IMF Under Fire in Kyrgyzstan

Kyrgyz are bitter over what they see as crippling IMF credit conditions

IMF Under Fire in Kyrgyzstan

Kyrgyz are bitter over what they see as crippling IMF credit conditions

For the first time in Kyrgyzstan, disgruntled citizens are aiming their anger at someone other than the government.


The new enemy is the IMF, which many here accuse of setting crippling terms for credit, such as the bankrupting of unprofitable businesses, welfare cuts and the raising of the age of retirement.


Pensioners' leader Lida Fomova is blunt, "This is a programme of extermination for the elderly."


The IMF sent a mission to Bishkek earlier this month to discuss terms for another $60 million slice of credit. (The government spent the last $58 million paying off part of its $2 billion foreign debt, in violation of IMF rules).


With around 80 per cent of Kyrgyz living on the poverty line, earning an average income of around $12 a month, most people find it hard to understand why aid is linked to any conditions at all.


The government says it has to go along with the IMF terms. The fund in turn blames the government, saying that it allocates separate credits for social programmes.


"Our work is transparent," said a spokesman for the organisation. "Your government should account for where the money goes."


And it has a point - much of the population are convinced that funds have disappeared into officials' pockets.


Kyrgyz economists, meanwhile, see the wisdom of the IMF and World Bank programmes - aimed at developing economic sectors capable of competing in world markets, while neglecting those that can't.


Without external aid, Kyrgyzstan would be doomed, as most experts admit. But they would prefer to see aid given to support economic reforms, not dictate them.


The crisis has spawned new activist groups, most of whom want Kyrgyzstan to declare itself poor enough to be able to write off all its debt.


Kyrgyz are not alone in their opposition to the IMF. Last year, a US Congress committee chaired by Professor Allan Seltzer declared the IMF to be "high cost and low effectiveness", and said it put expensive crisis management over real economic development of countries it was trying to help.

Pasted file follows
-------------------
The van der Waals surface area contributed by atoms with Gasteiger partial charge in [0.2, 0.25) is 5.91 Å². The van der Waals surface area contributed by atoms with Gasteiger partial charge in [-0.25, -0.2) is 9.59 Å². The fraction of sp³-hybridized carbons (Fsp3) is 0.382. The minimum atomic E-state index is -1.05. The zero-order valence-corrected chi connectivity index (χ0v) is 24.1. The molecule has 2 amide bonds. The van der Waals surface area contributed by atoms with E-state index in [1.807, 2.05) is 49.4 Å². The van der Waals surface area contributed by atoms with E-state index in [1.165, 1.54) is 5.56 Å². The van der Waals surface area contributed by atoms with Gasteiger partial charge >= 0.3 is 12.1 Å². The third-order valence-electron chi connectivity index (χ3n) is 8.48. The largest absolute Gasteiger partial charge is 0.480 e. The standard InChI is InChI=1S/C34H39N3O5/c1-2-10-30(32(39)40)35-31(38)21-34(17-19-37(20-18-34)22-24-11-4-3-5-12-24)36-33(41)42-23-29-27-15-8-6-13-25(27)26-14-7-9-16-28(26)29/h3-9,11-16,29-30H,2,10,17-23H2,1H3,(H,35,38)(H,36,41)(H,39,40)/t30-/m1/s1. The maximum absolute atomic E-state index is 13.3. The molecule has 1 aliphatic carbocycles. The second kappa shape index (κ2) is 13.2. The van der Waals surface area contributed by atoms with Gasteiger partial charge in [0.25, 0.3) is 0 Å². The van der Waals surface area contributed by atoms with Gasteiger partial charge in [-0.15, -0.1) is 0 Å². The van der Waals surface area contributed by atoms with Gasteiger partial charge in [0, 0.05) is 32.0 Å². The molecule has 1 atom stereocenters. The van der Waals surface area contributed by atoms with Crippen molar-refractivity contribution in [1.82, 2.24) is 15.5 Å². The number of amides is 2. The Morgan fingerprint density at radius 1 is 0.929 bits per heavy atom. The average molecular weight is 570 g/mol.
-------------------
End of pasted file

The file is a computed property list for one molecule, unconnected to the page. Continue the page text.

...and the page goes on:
The committee advised the IMF to return to its starting point - providing macroeconomic stability for poor countries, with short-term loans. It also recommended writing off the debts of the poorest countries, who were going banckrupt under the burden of huge loan repayments.


But the IMF rejected all suggestions of reform. Together with the World Bank, it continues to hold the keys to the fate of the developing world, even though their programmes have no real economic effect.


Perhaps their bigger concern is maintaining global stability, say some in Kyrgyzstan. "They are lobbyists for rich countries," said deputy Nikolai Bailo. "And they're just interested in creating conditions in which the wealth of those countries can be increased."


Another criticism is the institutions' blanket approach to management of economic reform, which takes no account of the peculiarities of each country's development.


Standard approaches - monetarism, liberation of prices, privatisation, salary freezes etc - cause resentment among local economists, mainly because no-one has yet to see any results.


Opposition politicians increasingly cite the experience of the Latin American countries, which rejected the IMF after 7 years of hardship. Even though the fund increased GNP, they say, the benefits went largely to transnational corporations, not local industry.


The Baltic states are often held up as successful examples of how IMF reforms can work. Unlike undisciplined African and Central Asian countries, they have strictly followed the logic of reforms.


The trick is to stick at it. "We are going from one extreme to another," said economist Murat Sultanov. "An open model one minute, then state interference, now a US model, then a Chinese model. We have to be consistent if we want results."


Though Kyrgyzstan is too poor, and not strategically important enough to be fought over by the West, its economic needs mean it has become politically dependent, say the communist opposition.


"Our leaders accept all the conditions of the IMF and World Bank to get credit," said Bailo. "Our national interests suffer, it's a crime."


Opposition politicians reckon the West gets a kick out of propping up a small country, so it can present itself as truly democratic and benevolent.


Despite all the griping, the World Bank's quarterly bulletin Development Outreach recently put Kyrgyzstan in the A class of countries, its positive reviews better than Russia's.


As is usually the case, the glowing opinions of foreign experts are a long way from the simmering resentment of the population, who have yet to be convinced that anything concrete has been achieved.


Igor Grebenshikov is an IWPR contributor


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